Terrorist Threats Drive Demand for EACS

by CXOtoday Staff    Jun 05, 2009

The Asia Pacific market for access control systems is an optimistic one, with potential for significant growth in less-developed countries, where there is a greater need for security, a new study by Frost & Sullivan said.

In recent times, the increasing terrorist threats have been driving the government and private sectors to invest more in security. Safety concerns, backed by declining prices of card-based electronic access control systems (EACS), have considerably improved the uptake of this technology, the study said.

Asia Pacific Electronic Access Control Systems market earned revenues of over $0.90 billion in 2008, and will reach $4.60 billion in 2015. This is due to a forecasted increase in the use of these systems in countries such as India, the Philippines, Vietnam, Indonesia, Australia, New Zealand, and South Korea.

As technologies improve and competition soars, prices will decline, making EACS affordable to almost all businesses, said Parul Oswal, industry analyst at F&S. Technological advances have also made EACS more user-friendly; most card-based EACS simply need the user to hold the card close to the reader. Additionally, the graphic user interface will make it easier to programme and check the authorisation of a person. These advancements in the field of access control technology not only help companies to offer better-quality products, but are also helping them reduce production costs, which will in turn, lower prices.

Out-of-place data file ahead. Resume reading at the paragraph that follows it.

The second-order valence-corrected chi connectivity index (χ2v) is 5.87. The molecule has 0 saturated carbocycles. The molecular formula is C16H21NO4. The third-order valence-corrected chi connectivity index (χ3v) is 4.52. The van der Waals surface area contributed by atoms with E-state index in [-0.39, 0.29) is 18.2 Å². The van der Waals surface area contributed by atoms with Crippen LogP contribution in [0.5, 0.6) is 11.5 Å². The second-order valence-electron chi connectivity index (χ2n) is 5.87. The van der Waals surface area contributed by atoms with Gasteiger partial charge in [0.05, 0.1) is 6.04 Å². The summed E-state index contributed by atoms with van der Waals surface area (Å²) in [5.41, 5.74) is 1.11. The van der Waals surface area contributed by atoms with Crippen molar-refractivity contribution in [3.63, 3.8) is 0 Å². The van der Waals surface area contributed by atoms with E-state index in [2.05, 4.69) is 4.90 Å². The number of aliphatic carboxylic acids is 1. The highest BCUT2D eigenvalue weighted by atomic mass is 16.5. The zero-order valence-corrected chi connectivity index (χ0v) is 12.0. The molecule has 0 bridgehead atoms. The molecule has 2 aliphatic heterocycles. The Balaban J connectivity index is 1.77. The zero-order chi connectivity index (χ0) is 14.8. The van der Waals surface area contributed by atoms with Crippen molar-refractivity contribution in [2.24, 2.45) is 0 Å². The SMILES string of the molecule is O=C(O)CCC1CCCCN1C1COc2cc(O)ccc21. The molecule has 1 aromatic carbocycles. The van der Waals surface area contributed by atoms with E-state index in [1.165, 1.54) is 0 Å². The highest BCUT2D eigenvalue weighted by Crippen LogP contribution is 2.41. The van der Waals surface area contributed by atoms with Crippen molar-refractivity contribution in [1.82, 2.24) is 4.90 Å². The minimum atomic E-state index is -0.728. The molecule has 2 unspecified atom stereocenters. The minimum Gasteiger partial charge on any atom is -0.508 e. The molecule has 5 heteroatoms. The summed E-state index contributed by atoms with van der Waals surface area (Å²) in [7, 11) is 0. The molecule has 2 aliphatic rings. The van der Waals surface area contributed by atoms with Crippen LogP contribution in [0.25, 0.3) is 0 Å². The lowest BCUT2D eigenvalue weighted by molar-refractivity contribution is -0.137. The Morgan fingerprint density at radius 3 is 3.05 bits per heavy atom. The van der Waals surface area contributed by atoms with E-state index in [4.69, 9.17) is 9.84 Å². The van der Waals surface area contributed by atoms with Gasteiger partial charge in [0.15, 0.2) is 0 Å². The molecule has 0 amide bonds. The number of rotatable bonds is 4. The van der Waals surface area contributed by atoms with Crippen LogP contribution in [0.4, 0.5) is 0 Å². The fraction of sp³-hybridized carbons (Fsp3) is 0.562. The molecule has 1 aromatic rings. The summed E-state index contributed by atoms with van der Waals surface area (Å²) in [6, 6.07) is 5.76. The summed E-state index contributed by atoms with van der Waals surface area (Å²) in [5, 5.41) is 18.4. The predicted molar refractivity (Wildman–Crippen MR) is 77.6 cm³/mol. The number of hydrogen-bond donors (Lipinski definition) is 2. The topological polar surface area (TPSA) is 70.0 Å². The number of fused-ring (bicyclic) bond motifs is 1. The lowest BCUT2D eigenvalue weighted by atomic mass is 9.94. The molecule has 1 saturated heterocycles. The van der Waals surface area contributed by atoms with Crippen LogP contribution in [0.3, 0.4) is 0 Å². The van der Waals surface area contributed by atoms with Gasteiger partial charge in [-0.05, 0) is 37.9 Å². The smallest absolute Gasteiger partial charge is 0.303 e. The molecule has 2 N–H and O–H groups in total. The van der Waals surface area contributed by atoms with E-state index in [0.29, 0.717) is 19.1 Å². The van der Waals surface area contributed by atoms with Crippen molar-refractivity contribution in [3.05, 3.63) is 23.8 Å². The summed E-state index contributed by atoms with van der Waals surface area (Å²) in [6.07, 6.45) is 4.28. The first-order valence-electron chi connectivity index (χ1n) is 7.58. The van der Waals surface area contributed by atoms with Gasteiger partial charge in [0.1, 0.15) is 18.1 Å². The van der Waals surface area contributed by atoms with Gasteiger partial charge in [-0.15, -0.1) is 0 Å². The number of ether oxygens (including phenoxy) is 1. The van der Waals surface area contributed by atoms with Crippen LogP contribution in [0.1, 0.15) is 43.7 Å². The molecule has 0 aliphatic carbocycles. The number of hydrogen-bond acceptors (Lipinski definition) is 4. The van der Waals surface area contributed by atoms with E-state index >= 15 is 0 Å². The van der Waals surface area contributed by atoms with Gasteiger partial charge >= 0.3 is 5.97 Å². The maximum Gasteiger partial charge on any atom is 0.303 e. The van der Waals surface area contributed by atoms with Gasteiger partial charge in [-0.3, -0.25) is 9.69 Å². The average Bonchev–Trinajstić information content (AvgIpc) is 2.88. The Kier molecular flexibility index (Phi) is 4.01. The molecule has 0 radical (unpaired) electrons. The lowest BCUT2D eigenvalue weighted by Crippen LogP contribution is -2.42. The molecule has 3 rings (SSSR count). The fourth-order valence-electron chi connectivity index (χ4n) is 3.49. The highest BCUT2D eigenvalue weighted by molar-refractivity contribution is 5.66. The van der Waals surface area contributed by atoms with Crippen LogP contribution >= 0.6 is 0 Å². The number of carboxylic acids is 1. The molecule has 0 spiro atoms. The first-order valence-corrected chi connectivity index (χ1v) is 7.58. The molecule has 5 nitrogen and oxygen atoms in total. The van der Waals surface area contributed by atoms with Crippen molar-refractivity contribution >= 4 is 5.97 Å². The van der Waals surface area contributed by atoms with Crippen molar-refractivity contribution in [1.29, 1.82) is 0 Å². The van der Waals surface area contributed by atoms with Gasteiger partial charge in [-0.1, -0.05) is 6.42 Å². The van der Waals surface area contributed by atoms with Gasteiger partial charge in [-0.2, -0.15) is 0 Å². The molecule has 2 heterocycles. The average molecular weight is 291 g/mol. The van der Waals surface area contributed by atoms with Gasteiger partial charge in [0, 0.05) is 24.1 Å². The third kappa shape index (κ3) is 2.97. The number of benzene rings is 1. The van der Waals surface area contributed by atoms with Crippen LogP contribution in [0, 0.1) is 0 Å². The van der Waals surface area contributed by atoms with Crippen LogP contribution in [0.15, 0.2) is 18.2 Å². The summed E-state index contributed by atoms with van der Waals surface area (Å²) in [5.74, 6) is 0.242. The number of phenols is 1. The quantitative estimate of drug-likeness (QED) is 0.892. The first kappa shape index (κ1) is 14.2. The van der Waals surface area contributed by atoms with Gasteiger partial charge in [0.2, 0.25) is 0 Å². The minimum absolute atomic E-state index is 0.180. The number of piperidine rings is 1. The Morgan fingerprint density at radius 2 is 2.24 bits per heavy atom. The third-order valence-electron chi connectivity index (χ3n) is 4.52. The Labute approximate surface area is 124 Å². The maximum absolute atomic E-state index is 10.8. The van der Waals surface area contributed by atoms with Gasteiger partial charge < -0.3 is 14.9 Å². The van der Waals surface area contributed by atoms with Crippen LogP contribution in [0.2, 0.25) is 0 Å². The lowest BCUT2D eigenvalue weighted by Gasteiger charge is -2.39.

But there are challenges as well. According to Oswal, despite low prices the market is still being challenged by low-cost imports from China and Taiwan. Although the imported equipment is cheaper than domestic EACS equipment, it is of inferior quality, therefore discourages buyers, and restrains the market.

Most users prefer readers that support multi-application functions, offer high security, and are reasonably priced. Smart cards have been successful for this reason, as they function as bank cards, meal cards, as well as door access cards. They are likely to be used for logical access purposes in offices, and will experience higher demand.

Integration of biometrics with other types of EACS is also gaining popularity when cost is not a concern, as biometrics is much more expensive than other EACS, she said.

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